It seems that the emerging church (hate to use that singular, but it’s convenient) scratches a couple of different itches amongst evangelicals. On the one hand, it is hailed as a fresh expression of evangelicalism’s ever-outgoing nature. It is contextualization for the sake of conversion. On the other hand, it represents the (further) watering down of truth, the gospel and discipleship.
I’m less concerned about the other hand than some, and I’m actually very excited about particular expressions of the emerging conversation that I’ve experienced firsthand. But in any case, it’s important in the midst of talking about this new thing that certain words and values can mean decidedly different things to different people. A conversation is only as good as its contextualization, which is another way of saying that fans and foes of the emerging church movement need to move beyond knee-jerking at the first sign of a friendly or foul word and do the hard work of hearing the fears and hopes that lie behind it.
To illustrate how easy it is to hear the same word differently, look at this pair of posters.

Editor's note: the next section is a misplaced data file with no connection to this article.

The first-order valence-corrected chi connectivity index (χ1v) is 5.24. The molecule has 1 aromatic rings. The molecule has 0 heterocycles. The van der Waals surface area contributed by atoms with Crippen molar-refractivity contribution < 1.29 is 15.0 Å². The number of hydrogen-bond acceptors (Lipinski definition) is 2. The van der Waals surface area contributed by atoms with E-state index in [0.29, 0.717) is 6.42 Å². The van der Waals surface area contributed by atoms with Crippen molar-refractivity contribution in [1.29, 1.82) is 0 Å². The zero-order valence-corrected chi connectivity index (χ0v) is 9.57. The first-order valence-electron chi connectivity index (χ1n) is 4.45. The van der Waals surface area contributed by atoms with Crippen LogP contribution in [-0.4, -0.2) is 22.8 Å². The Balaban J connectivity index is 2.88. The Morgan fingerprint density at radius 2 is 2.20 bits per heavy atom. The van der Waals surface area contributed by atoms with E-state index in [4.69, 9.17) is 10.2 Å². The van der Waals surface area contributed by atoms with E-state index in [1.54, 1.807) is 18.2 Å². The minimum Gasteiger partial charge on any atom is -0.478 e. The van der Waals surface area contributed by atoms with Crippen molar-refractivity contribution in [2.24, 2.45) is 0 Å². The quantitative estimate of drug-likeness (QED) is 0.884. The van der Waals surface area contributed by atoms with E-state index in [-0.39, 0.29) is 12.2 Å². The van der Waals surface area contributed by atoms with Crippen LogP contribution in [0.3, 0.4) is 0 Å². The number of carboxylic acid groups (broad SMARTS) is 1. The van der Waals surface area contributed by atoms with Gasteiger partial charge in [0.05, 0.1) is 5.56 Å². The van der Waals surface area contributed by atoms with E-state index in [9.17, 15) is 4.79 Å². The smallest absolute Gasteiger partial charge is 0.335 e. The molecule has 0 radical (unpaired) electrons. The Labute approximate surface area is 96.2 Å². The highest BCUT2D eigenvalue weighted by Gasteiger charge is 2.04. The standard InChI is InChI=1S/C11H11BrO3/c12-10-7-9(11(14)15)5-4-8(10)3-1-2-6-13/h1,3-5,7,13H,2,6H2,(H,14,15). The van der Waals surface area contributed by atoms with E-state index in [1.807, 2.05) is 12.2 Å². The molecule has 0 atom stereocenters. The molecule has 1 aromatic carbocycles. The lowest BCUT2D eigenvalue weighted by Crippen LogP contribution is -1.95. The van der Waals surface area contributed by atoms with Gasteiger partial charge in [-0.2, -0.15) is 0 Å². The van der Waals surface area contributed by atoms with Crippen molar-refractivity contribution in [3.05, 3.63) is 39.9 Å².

The first (hilarious) image comes from a series of parody posters by a guy who calls these ‘Motivational Posters’ for what he describes as the ‘Emerging Chaos’. Here you see his concern – that the missional impulse of the emerging churches will descend to (or maybe has always been) an immersion in the worst of American culture. But rather than a baptism, this immersion will end up drowning the gospel and selling the church out. This is a real danger as people seek to root the gospel in culture, and at times some emerging churches seem to put more thought into assessing the culture than unfolding the gospel. Funny thing is, even poorly handled, the gospel has this way of making itself right at home in a culture. In short, there is such a thing as too much technique.
The second image is part of a series of posters trying to set the record straight. To be ‘missional’, it argues, is to participate in God’s mission of reconciling the world to himself. A few decades ago (particularly in the work of David Bosch), missiologists began speaking of mission primarily in terms of the missio Dei, the mission of God. The task of mission, then, is one in which we seek to join God in the work he is doing around the world, rather than one in which we go out and do something for God. (Those of you who remember Henry Blackaby’s fine Bible study, Experiencing God, will hear resonances.) The singular (mission vs. missions) is important in its reminder that this is first about God’s one Mission of reconciliation and only later about the various missions which we undertake within that.
At their best, emerging churches seek to remember and remind us that the Word became flesh and that our communities which form around the Word need to again flesh him out in culturally faithful ways.